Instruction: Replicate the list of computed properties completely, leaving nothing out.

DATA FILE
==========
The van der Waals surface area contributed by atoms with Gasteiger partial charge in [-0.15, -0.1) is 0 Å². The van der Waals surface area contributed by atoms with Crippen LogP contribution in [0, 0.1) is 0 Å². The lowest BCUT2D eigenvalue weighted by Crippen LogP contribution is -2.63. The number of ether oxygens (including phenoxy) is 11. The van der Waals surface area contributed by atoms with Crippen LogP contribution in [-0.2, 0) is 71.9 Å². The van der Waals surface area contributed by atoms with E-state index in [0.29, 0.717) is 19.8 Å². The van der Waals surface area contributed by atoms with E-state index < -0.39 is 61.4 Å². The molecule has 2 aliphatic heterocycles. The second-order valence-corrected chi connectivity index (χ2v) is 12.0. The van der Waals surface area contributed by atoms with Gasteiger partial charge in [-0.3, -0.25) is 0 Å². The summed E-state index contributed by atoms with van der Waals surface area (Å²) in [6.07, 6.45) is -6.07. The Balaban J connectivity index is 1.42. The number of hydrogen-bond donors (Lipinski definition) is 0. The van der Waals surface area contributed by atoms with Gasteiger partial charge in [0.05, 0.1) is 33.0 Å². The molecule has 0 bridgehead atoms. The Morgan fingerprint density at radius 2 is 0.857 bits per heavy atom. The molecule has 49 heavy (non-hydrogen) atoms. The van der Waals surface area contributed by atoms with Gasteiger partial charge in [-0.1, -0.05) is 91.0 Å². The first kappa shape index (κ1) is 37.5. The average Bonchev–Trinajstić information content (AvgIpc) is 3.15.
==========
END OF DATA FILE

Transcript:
The van der Waals surface area contributed by atoms with Gasteiger partial charge in [-0.15, -0.1) is 0 Å². The van der Waals surface area contributed by atoms with Crippen LogP contribution in [0, 0.1) is 0 Å². The lowest BCUT2D eigenvalue weighted by Crippen LogP contribution is -2.63. The number of ether oxygens (including phenoxy) is 11. The van der Waals surface area contributed by atoms with Crippen LogP contribution in [-0.2, 0) is 71.9 Å². The van der Waals surface area contributed by atoms with E-state index in [0.29, 0.717) is 19.8 Å². The van der Waals surface area contributed by atoms with E-state index < -0.39 is 61.4 Å². The molecule has 2 aliphatic heterocycles. The second-order valence-corrected chi connectivity index (χ2v) is 12.0. The van der Waals surface area contributed by atoms with Gasteiger partial charge in [-0.3, -0.25) is 0 Å². The summed E-state index contributed by atoms with van der Waals surface area (Å²) in [6.07, 6.45) is -6.07. The Balaban J connectivity index is 1.42. The number of hydrogen-bond donors (Lipinski definition) is 0. The van der Waals surface area contributed by atoms with Gasteiger partial charge in [0.05, 0.1) is 33.0 Å². The molecule has 0 bridgehead atoms. The Morgan fingerprint density at radius 2 is 0.857 bits per heavy atom. The molecule has 49 heavy (non-hydrogen) atoms. The van der Waals surface area contributed by atoms with Gasteiger partial charge in [-0.1, -0.05) is 91.0 Å². The first kappa shape index (κ1) is 37.5. The average Bonchev–Trinajstić information content (AvgIpc) is 3.15.